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God speaks to us in many ways, including through the Sunday Scripture readings. The Sunday Connection provides useful background and activities to better understand the upcoming Sunday's Scripture readings, helping you to connect the Scripture to daily life in a meaningful way.
Second Sunday of Advent, Cycle C
December 9, 2012

This Sunday's Readings


First Reading
Baruch 5:1-9
Jerusalem shall see the splendor of God's glory.

Responsorial Psalm
Psalm 126:1-2,2-3,4-5,6
A song of praise for God's great deeds

Second Reading
Philippians 1:4-6,8-11
Paul prays for the Philippians.

Gospel Reading
Luke 3:1-6
John preaches repentance and baptizes in the region of the Jordan.

Background on the Gospel Reading

This week and next, our Gospel readings invite us to consider John the Baptist and his relationship to Jesus. John the Baptist appears in the tradition of the great prophets, preaching repentance and reform to the people of Israel. To affirm this, Luke quotes at length from the prophet Isaiah. John baptizes for repentance and for forgiveness of sins, preparing the way for God's salvation.

The three Synoptic Gospels—Mark, Matthew, and Luke—attest to the importance of the baptism of John in preparing for Jesus. Only the Gospel of Luke, however, extends the connection between these two men to their birth. The first two chapters of Luke's Gospel contain the Infancy Narrative, which tells about the births of John the Baptist and Jesus. These stories set the stage for the beginning of Jesus' public ministry in chapter 3.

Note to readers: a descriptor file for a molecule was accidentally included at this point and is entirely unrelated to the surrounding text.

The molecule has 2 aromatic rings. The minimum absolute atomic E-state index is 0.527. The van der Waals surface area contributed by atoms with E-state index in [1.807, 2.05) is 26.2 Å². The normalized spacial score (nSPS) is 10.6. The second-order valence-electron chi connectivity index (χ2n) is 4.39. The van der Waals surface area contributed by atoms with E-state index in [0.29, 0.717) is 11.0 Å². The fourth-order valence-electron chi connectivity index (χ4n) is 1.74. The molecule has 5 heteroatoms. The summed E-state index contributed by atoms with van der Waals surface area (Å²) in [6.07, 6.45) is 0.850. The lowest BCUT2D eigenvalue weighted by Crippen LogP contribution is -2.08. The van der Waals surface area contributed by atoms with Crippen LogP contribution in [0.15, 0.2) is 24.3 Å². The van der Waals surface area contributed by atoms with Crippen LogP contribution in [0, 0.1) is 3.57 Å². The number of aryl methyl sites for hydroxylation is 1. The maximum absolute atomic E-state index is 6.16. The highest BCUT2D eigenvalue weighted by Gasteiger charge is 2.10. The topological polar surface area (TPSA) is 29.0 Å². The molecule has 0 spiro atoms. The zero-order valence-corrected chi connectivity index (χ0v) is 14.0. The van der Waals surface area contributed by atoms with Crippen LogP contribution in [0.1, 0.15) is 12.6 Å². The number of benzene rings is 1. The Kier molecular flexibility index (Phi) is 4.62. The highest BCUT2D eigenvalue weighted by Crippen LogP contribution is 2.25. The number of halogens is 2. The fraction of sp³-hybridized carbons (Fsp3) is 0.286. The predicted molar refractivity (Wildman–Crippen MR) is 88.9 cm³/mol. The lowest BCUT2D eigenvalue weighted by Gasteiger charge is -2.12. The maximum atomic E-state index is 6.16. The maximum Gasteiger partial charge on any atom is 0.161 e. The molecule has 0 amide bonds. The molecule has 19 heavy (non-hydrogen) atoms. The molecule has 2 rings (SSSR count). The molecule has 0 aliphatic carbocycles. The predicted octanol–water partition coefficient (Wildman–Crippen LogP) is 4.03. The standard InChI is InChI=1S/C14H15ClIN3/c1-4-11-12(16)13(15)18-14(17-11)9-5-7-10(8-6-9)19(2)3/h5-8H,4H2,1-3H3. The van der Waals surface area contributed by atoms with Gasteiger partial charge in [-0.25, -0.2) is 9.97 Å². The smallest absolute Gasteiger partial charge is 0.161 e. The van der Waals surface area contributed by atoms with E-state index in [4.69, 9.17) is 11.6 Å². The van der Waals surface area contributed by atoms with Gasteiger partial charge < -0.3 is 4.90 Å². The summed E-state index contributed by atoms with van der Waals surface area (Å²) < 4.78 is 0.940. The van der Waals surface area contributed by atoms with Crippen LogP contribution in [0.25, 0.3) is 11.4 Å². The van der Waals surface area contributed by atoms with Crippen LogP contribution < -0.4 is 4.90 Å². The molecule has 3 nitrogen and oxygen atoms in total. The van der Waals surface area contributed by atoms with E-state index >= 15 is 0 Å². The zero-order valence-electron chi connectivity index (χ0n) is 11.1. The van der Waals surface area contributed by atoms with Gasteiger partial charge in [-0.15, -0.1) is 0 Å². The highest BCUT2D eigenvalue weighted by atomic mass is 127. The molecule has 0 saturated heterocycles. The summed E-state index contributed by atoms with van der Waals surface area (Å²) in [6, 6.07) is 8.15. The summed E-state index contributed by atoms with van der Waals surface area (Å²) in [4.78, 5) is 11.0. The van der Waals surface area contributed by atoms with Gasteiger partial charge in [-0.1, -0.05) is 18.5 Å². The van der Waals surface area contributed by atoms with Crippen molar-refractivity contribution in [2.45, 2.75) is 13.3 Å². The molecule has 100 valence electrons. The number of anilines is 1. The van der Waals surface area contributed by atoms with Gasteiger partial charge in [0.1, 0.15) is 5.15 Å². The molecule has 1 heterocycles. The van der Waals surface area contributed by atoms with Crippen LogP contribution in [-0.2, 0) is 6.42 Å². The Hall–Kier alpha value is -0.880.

The evangelist Luke is the author of the Gospel that bears his name, and he also wrote the Acts of the Apostles as a continuation of the story of Jesus and the Church. In these two works, Luke's sense of time and history emerges. He identifies three epochs of salvation history: the time before Christ, the time of Christ, and the time of the Church and the Holy Spirit. In today's Gospel reading, as elsewhere, John the Baptist is presented as the figure who bridges the time before Christ and prepares the way for Christ's own ministry.

In today's Gospel we also note Luke's attention to political and historical detail. Luke shows that salvation is for all people and situated in world events. Therefore, Luke lists the political and religious leaders at the time of John's appearance in the desert. Salvation is understood as God's breaking into this political and social history.

John's preaching of the coming of the Lord is a key theme of the Advent season. As John's message prepared the way for Jesus, we too are called to prepare ourselves for Jesus' coming. We respond to John's message by repentance and reform of our lives. We are also called to be prophets of Christ, who announce by our lives the coming of the Lord, as John did.




Max Char 500
Thank you so much this is very helpful to us and God bless. Jenny from Filipino Community, Singapore.
This reflection says to me: When worry and hardship or persecution assail me I should put a mental image of Jesus before me and say to myself, "Jesus will be with me then and there. With His help, I can cope!" Peace will be there because He will be with me.
Thank you for helping me with all this passage, it's a way of reflection and learning, which guides me in teaching catechism. May God always bless you all! Thank you, thank you!

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